This book—the culmination of a truly collaborative international and highly interdisciplinary effort—brings together Japanese and American political scientists, nuclear engineers, historians, and physicists to examine the Fukushima accident from a new and broad perspective.
It explains the complex interactions between nuclear safety risks (the causes and consequences of accidents) and nuclear security risks (the causes and consequences of sabotage or terrorist attacks), exposing the possible vulnerabilities all countries may have if they fail to learn from this accident.
The book further analyzes the lessons of Fukushima in comparative perspective, focusing on the politics of safety and emergency preparedness. It first compares the different policies and procedures adopted by various nuclear facilities in Japan and then discusses the lessons learned—and not learned—after major nuclear accidents and incidents in other countries in the past. The book's editors conclude that learning lessons across nations has proven to be very difficult, and they propose new policies to improve global learning after nuclear accidents or attacks.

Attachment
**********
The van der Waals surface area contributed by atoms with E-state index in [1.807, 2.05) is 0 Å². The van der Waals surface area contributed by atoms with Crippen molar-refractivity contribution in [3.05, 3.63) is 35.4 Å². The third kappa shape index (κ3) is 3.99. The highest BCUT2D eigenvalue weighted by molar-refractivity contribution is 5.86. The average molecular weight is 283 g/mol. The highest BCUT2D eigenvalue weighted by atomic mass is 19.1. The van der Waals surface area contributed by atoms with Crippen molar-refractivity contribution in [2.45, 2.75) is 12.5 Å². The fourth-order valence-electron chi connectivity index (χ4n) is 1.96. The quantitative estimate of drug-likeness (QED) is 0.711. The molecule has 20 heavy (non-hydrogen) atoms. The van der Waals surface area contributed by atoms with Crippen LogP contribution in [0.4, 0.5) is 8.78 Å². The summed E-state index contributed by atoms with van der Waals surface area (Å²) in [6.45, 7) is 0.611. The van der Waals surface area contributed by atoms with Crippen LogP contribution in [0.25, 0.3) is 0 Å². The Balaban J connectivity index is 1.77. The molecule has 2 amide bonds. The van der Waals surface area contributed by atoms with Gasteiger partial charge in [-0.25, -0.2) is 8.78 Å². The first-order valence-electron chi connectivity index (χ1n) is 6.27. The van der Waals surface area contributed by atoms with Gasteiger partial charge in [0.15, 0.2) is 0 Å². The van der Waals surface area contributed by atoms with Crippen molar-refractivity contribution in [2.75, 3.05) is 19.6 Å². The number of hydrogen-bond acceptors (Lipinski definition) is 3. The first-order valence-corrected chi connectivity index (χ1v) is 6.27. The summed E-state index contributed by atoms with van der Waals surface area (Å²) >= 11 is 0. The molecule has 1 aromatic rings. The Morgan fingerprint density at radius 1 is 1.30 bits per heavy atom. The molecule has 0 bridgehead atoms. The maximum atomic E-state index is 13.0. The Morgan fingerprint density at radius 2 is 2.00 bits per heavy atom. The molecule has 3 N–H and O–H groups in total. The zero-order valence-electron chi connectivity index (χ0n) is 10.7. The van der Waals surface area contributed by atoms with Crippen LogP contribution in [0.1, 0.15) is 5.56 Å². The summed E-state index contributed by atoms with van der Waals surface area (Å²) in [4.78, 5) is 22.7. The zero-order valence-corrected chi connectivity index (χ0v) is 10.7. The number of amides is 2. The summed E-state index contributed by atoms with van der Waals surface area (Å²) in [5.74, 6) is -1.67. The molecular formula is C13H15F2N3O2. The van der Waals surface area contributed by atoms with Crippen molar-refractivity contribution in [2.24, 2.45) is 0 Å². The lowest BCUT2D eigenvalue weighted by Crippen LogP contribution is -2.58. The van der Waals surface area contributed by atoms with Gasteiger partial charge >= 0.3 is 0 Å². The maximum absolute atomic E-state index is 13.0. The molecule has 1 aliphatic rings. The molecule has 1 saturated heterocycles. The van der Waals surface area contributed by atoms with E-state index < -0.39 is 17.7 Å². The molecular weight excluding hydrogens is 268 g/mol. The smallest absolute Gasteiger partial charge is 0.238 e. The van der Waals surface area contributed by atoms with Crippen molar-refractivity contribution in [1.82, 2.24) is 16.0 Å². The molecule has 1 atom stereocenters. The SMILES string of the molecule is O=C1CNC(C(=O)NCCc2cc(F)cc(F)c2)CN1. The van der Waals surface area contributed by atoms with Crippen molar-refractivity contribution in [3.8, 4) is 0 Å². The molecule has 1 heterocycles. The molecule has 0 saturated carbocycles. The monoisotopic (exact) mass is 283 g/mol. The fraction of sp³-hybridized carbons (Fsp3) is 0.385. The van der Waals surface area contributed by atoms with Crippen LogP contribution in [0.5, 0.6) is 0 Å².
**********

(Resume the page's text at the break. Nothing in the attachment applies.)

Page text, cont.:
Contributors to this volume include Nobumasa Akiyama, Edward D. Blandford, Toshihiro Higuchi, Trevor Incerti (formerly a researcher at the Walter H. Shorenstein Asia-Pacific Research Center at Stanford University), Kenji E. Kushida, Phillip Y. Lipscy, Michael May, Kaoru Naito (former President of the Nuclear Material Control Center), Scott D. Sagan, Kazuto Suzuki, and Gregory D. Wyss, Distinguished Member of Technical Staff in the Security Systems Analysis Department at Sandia National Laboratories, Albuquerque, NM.